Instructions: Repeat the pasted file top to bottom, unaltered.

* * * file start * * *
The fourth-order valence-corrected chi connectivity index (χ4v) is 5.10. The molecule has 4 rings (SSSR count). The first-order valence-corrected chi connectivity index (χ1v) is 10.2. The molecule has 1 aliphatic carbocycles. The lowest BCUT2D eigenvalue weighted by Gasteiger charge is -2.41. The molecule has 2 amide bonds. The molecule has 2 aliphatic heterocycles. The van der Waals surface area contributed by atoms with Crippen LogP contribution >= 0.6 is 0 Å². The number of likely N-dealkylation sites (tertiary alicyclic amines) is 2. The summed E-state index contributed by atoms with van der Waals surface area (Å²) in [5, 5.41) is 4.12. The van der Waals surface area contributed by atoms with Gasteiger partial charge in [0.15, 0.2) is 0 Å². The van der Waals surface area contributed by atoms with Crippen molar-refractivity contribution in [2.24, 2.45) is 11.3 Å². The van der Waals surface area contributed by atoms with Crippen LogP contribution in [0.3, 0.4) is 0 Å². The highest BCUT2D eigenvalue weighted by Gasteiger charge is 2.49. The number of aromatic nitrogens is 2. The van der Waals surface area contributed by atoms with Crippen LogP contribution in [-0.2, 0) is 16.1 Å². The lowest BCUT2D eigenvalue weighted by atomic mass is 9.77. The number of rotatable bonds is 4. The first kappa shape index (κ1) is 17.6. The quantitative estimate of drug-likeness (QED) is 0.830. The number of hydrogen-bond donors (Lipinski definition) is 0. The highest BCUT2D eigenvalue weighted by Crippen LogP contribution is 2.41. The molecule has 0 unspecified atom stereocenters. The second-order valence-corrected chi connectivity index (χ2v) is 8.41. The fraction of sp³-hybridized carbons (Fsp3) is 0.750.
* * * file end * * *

The fourth-order valence-corrected chi connectivity index (χ4v) is 5.10. The molecule has 4 rings (SSSR count). The first-order valence-corrected chi connectivity index (χ1v) is 10.2. The molecule has 1 aliphatic carbocycles. The lowest BCUT2D eigenvalue weighted by Gasteiger charge is -2.41. The molecule has 2 amide bonds. The molecule has 2 aliphatic heterocycles. The van der Waals surface area contributed by atoms with Crippen LogP contribution >= 0.6 is 0 Å². The number of likely N-dealkylation sites (tertiary alicyclic amines) is 2. The summed E-state index contributed by atoms with van der Waals surface area (Å²) in [5, 5.41) is 4.12. The van der Waals surface area contributed by atoms with Gasteiger partial charge in [0.15, 0.2) is 0 Å². The van der Waals surface area contributed by atoms with Crippen molar-refractivity contribution in [2.24, 2.45) is 11.3 Å². The van der Waals surface area contributed by atoms with Crippen LogP contribution in [0.3, 0.4) is 0 Å². The highest BCUT2D eigenvalue weighted by Gasteiger charge is 2.49. The number of aromatic nitrogens is 2. The van der Waals surface area contributed by atoms with Crippen LogP contribution in [-0.2, 0) is 16.1 Å². The lowest BCUT2D eigenvalue weighted by atomic mass is 9.77. The number of rotatable bonds is 4. The first kappa shape index (κ1) is 17.6. The quantitative estimate of drug-likeness (QED) is 0.830. The number of hydrogen-bond donors (Lipinski definition) is 0. The highest BCUT2D eigenvalue weighted by Crippen LogP contribution is 2.41. The molecule has 0 unspecified atom stereocenters. The second-order valence-corrected chi connectivity index (χ2v) is 8.41. The fraction of sp³-hybridized carbons (Fsp3) is 0.750.